Inexperienced installers may simply say “you will need this unit because your house is ‘X’ square metres large.’ However, the heat load calculation depends not only on size of the home or commercial space. One should also consider the quality of insulation, building materials, the number of people usually in the home, geographic factors and more.

Miscalculations can have serious consequences – if your system is under capacity, you will be unable to efficiently cool your home and have high running costs attempting to do so.

An over-capacity unit has drawbacks as well – in addition to overspending on the system, the unit will not de-humidify the space, and it will become damp and quite uncomfortable.


In Australia, all air conditioning systems must meet certain Minimum Energy Performance Standards (MEPS) depending on type.

After ensuring this standard is met, discuss with your air conditioning system provider and installer which of an appropriate model in your price range has the highest efficiency, as this is not just good for the environment but will save you money in the long run.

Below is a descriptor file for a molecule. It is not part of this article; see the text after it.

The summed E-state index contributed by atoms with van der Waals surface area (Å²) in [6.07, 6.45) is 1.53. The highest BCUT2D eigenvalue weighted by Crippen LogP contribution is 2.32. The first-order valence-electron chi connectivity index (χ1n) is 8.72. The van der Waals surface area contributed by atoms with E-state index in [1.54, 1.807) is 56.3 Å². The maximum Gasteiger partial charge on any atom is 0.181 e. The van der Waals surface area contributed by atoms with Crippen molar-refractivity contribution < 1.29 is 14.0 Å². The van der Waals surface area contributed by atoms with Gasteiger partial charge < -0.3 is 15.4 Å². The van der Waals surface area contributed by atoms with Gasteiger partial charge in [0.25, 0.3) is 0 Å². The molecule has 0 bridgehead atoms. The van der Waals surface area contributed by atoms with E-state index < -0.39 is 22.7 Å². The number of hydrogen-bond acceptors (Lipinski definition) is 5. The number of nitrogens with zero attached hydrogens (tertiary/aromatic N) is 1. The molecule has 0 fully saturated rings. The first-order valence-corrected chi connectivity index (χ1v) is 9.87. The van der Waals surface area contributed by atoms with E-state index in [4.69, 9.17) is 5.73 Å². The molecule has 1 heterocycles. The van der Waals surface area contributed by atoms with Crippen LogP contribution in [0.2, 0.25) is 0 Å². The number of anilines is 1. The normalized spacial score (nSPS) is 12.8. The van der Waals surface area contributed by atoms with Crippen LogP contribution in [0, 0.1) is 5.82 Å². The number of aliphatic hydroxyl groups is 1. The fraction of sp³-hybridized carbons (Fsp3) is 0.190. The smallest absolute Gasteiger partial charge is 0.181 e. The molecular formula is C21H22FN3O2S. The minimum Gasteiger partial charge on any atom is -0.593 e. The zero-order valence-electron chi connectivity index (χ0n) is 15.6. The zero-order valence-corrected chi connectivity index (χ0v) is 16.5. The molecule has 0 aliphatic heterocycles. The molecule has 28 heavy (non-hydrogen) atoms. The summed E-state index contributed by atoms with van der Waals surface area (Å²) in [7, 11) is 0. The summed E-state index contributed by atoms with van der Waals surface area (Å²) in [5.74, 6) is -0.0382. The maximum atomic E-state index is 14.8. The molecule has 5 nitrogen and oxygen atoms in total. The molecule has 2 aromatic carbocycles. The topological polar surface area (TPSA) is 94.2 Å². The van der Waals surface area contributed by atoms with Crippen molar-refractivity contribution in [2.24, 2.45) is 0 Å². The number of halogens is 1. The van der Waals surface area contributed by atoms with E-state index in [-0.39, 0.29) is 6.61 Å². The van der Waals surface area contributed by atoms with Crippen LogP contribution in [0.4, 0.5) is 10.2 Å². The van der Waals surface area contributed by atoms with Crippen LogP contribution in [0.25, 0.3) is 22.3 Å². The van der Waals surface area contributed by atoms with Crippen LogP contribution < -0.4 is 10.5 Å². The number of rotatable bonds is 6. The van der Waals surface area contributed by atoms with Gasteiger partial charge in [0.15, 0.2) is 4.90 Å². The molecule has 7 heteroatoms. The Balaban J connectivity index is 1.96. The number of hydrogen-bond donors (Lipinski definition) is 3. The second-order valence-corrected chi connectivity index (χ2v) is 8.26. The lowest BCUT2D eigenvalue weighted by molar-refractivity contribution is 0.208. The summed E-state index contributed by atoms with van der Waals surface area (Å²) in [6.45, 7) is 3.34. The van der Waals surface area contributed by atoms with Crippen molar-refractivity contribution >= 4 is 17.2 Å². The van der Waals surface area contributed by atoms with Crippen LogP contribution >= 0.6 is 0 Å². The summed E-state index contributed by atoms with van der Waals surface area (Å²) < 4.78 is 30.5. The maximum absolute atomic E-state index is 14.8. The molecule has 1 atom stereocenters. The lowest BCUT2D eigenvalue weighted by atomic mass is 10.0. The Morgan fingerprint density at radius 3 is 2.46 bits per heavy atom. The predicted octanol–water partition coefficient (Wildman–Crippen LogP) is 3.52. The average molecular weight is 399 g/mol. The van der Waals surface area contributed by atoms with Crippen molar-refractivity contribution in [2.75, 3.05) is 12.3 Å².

You will also want to discuss the features you desire in a central air conditioning system. Some possible examples would include:

  • Scheduling: Setting different temperatures and actions by time and even by date.
  • Multi-Speed Blower: Your blower can work at a number of different speeds, saving energy costs when a faster speed is unnecessary.
  • Variable Speed Blower: This is an even more advanced air handler that can work throughout a range of speeds, going down to a barely perceptible rate when cooling is not needed. This continuous circulation means consistently better air quality – and the special motors used here consume as much as 80% lesselectricity than a standard single-speed motor.